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A deciduous shrub or small tree, of light and elegant aspect; young shoots hairy. Leaves oval, ovate, or somewhat obovate; 11⁄2 to 31⁄2 in. long, 3⁄4 to 13⁄4 in. wide; tapering at both ends, finely toothed, slightly hairy above, more so on the veins beneath; stalk 1⁄8 to 1⁄3 in. long, hairy. Flowers fragrant, white, 1⁄3 in. across, produced during late May and early June in terminal hairy panicles, and in the leaf-axils on small lateral twigs; the whole inflorescence is 11⁄2 to 21⁄2 in. long. The stalk of the axillary inflorescence appears to spring from the stem some distance above the leaf-axil itself, which seems to be due to its union to the branchlet. Petals five, united only at the base; stamens about thirty in five clusters, one cluster attached to the base of each petal. Fruits roundish oval, mostly one-seeded, becoming bright blue in autumn. Bot. Mag., n.s., t. 149.
S. paniculata, taken in a broad sense, is a variable species in several of its characters, including the colour of the fruits, and is of wide distribution from the Himalaya to Japan and Formosa. The plant described above, which is the form now cultivated, belongs to a blue-fruited race occurring in Japan, Korea and parts of China. It was introduced to the Parsons Nursery at Flushing, New York, by Thomas Hogg in 1875, and to Britain in the 1890s (for the Himalayan race, introduced earlier, see below).
S. paniculata received an Award of Merit as a flowering shrub when exhibited by Dame Alice Godman of South Lodge, Sussex, in 1938. But, pretty though the flowers are, it is for its turquoise-blue fruits that this species is grown. For a full crop of these it is necessary to grow several plants in a group, and these must be seedlings or belong to at least two different clones, since the species is usually or always self-incompatible and produces fruits only if pollinated by a different individual (all members of a clone count, of course, as a single individual). For this reason the fruits had rarely been seen in their full beauty until loaded branches were exhibited in 1947 at the Autumn Show of the R.H.S., from the Savill Garden, Windsor Great Park. It then received an Award of Merit for its fruits and a First Class Certificate in 1954, again from Windsor, whence too came the material portrayed in the Botanical Magazine. Mr T. H. Findlay tells us that the original plants in the Savill Garden came from Harry White of the Sunningdale Nurseries, and from the fruits produced by these, seedlings were raised and added to the plantings.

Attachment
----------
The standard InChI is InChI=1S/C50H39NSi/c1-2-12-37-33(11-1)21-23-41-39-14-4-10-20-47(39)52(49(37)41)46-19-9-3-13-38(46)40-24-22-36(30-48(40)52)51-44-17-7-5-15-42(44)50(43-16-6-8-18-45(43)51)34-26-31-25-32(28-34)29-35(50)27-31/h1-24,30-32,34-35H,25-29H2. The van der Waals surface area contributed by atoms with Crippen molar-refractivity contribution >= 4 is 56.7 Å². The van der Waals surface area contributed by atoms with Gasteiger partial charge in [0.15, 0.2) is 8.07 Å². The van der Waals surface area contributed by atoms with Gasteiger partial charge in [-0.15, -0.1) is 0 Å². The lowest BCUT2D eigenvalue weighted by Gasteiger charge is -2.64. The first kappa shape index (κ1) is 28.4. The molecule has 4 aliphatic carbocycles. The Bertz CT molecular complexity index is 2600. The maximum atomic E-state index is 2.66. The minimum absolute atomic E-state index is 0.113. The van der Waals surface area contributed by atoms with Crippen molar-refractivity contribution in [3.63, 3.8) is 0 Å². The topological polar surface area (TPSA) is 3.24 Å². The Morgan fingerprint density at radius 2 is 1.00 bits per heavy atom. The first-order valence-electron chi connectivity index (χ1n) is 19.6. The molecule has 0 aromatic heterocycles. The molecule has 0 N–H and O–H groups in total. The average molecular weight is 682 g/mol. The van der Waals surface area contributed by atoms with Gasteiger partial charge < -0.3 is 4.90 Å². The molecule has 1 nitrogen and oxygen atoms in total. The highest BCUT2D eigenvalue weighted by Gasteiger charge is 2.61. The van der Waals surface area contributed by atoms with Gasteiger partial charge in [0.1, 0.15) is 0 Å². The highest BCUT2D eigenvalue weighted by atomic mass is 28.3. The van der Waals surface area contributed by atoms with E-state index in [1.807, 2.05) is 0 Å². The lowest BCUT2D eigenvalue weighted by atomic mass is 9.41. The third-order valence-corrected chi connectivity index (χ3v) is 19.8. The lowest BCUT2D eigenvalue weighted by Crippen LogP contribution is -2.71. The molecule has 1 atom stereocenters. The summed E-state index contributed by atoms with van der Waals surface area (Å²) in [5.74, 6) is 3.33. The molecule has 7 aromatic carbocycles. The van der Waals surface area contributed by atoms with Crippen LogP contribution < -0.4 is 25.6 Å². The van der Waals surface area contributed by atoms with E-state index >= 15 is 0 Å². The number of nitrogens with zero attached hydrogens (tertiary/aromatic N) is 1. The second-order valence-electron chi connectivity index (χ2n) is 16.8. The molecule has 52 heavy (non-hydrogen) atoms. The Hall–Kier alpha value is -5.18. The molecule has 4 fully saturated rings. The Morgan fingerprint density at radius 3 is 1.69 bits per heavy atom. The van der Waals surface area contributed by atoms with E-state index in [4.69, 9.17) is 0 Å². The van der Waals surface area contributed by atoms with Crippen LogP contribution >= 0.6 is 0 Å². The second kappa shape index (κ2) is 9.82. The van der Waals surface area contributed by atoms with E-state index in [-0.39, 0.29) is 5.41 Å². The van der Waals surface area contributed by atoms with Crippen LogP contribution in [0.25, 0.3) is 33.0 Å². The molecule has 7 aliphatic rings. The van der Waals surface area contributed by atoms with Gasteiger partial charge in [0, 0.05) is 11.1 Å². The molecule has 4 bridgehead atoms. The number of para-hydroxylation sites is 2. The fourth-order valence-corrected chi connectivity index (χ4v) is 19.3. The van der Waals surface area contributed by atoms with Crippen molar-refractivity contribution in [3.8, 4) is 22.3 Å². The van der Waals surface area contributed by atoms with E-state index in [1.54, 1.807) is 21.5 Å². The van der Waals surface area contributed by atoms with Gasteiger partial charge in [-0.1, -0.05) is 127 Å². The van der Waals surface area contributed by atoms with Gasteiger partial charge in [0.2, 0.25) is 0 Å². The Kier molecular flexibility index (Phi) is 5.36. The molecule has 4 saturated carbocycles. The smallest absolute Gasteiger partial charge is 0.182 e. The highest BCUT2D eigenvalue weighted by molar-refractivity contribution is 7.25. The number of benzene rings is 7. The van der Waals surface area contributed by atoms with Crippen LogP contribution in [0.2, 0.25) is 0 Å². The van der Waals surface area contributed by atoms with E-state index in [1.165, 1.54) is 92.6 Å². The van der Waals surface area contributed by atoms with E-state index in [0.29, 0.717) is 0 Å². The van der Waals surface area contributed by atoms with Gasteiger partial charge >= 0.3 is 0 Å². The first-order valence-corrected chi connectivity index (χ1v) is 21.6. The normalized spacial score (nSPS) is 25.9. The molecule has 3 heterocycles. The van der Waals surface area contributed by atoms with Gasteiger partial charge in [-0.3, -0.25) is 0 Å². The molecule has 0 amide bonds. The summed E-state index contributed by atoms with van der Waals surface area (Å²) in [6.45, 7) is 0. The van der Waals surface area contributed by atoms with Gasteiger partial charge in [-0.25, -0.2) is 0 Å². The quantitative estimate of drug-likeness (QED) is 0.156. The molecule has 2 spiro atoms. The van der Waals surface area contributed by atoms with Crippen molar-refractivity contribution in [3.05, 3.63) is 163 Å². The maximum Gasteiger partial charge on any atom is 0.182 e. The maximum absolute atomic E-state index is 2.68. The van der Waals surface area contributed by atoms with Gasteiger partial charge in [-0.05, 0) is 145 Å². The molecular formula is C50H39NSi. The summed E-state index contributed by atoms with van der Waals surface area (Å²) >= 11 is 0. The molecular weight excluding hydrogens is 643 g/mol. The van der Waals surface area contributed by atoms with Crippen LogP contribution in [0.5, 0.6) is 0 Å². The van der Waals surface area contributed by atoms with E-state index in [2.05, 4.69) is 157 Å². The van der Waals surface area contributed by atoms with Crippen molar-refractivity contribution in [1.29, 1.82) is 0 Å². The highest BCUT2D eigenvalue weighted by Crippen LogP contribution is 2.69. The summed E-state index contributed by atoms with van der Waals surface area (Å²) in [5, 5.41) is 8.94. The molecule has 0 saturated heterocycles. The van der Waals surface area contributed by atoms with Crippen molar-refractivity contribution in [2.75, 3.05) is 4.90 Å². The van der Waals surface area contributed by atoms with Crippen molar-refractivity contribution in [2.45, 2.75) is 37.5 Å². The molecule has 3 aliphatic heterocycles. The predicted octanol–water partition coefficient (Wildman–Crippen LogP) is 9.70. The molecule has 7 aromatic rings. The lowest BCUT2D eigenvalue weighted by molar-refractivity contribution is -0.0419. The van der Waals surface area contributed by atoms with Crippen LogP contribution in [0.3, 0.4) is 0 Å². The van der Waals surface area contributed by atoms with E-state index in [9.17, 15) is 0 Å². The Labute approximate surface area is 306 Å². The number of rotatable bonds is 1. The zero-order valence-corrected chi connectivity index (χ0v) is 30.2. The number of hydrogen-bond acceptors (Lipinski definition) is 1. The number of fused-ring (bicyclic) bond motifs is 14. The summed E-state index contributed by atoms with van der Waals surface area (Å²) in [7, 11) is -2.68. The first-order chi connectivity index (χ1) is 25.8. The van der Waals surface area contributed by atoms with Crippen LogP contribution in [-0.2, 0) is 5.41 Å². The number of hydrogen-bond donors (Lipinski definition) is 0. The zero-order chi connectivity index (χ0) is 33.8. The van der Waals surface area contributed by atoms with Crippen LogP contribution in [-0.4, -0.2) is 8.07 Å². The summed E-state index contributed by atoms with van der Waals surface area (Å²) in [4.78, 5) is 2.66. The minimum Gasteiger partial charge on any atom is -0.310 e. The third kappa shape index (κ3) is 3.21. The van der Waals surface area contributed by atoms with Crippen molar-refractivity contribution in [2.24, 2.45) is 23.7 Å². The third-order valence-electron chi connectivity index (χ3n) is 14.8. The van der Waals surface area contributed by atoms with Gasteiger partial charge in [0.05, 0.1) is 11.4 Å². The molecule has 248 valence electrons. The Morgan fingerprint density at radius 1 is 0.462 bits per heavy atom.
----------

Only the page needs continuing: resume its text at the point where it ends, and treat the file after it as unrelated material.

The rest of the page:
S. paniculata is hardy, and indeed in the Arnold Arboretum it has withstood the cold winters of New England since 1880. But it is not a plant for the cooler and rainier parts of the country, needing more than average summer heat to fruit well. The only qualification to its hardiness is that the fruits are sometimes spoilt by early autumn frost. It is best propagated by seeds, which may be slow to germinate unless sown at once or stratified.
The Himalayan race of S. paniculata named S. crataegifolia by Don in 1825, occurs from the Indus eastward into China and perhaps Japan. It was introduced in 1824 but is not of any horticultural importance, the fruits being black. In the genus Symplocos the name S. crataegifolia has priority over S. paniculata and was at one time used for the whole species, but under modern rules it must take the name S. paniculata, having been described by Thunberg (in Prunus) in 1784: